Personal life[edit]

Wood married magician Geoffrey Durham in March 1980. They separated in October 2002.[46] They had two children, Grace (born 1988) and Henry (born 1992). Although Wood fiercely maintained her privacy and that of her children, even originally refusing to release publicly the name of her son when he was born, Henry Durham appeared in a small cameo in the accompanying ‘making of’ documentary for her 2010 BBC Christmas Special.[citation needed]

Wood attended Quaker meetings[47] and was a vegetarian, once remarking; “I’m all for killing animals and turning them into handbags. I just don’t want to have to eat them.”[2]

Wood lived in Highgate, north London. After a short battle with cancer, she died on 20 April 2016 at her home in north London.[48]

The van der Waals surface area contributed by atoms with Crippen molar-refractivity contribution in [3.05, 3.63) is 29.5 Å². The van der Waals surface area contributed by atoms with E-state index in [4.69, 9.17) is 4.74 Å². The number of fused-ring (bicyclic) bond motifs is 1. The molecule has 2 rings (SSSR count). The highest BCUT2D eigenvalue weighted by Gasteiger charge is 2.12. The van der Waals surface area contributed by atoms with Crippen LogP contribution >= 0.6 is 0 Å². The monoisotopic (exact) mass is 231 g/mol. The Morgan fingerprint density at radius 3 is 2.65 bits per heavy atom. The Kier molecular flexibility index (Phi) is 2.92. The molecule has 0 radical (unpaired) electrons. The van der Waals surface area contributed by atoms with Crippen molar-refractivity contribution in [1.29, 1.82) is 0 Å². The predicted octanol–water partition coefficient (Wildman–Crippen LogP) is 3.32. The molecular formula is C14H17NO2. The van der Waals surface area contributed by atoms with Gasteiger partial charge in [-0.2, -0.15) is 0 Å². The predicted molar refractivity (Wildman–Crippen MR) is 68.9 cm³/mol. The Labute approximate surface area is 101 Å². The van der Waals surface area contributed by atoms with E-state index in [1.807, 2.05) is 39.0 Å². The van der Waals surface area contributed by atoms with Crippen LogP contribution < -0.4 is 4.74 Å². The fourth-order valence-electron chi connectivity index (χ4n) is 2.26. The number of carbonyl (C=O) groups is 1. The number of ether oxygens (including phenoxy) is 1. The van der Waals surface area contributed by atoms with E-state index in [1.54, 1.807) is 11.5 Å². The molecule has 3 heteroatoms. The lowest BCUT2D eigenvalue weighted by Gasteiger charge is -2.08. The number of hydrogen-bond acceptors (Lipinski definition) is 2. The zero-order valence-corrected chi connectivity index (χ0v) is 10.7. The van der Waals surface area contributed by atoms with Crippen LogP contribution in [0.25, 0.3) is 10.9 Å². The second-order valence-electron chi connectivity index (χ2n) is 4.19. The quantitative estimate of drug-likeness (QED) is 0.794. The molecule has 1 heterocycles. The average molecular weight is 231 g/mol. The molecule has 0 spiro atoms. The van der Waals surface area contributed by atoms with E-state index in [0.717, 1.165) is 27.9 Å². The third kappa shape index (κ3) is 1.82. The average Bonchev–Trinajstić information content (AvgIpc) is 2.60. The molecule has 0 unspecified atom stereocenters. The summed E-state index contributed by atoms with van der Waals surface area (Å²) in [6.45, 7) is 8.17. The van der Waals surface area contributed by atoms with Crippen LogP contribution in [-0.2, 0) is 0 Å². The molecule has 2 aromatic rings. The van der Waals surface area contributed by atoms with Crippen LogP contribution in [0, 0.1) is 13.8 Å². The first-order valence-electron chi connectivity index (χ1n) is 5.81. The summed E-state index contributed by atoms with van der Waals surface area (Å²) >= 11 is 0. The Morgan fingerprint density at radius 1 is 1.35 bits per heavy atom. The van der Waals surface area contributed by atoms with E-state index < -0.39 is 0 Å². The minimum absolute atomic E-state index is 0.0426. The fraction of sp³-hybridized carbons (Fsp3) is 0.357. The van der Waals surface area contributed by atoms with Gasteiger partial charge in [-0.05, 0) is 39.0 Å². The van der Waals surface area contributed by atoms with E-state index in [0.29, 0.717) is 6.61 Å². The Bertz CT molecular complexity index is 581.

Stand-Up videos[edit]

  • Sold Out (1991)
  • Live in Your Own Home (31 October 1994)
  • Live 1997 (27 October 1997)
  • At the Albert Hall – Live (25 November 2002)


  1. Jump up^ “Victoria Wood”. Desert Island Discs. 23 December 2007. BBC Radio 4. Retrieved 18 January 2014.
  2. ^ Jump up to:a b c d e f g h i j Brandwood, Neil (2002). Victoria Wood – The Biography (1st ed.). London: Boxtree. ISBN 1-85227-982-6.
  3. ^ Jump up to:a b Duguid, Mark (July 2003). “Wood, Victoria (1953–2016)”. British Film Institute. Retrieved 18 October 2007.
  4. ^ Jump up to:a b The guide to… dinnerladies at the Wayback Machine(archived April 10, 2008)
  5. Jump up^ “Manchester Stars & Celebrities of Television & Film”. Papillon Graphics’ Virtual Encyclopedia & Guide to Greater Manchester. Retrieved 22 August 2010.
  6. Jump up^ “BFI Film & TV Database on The Summer Show”. BFI. 29 March 2007.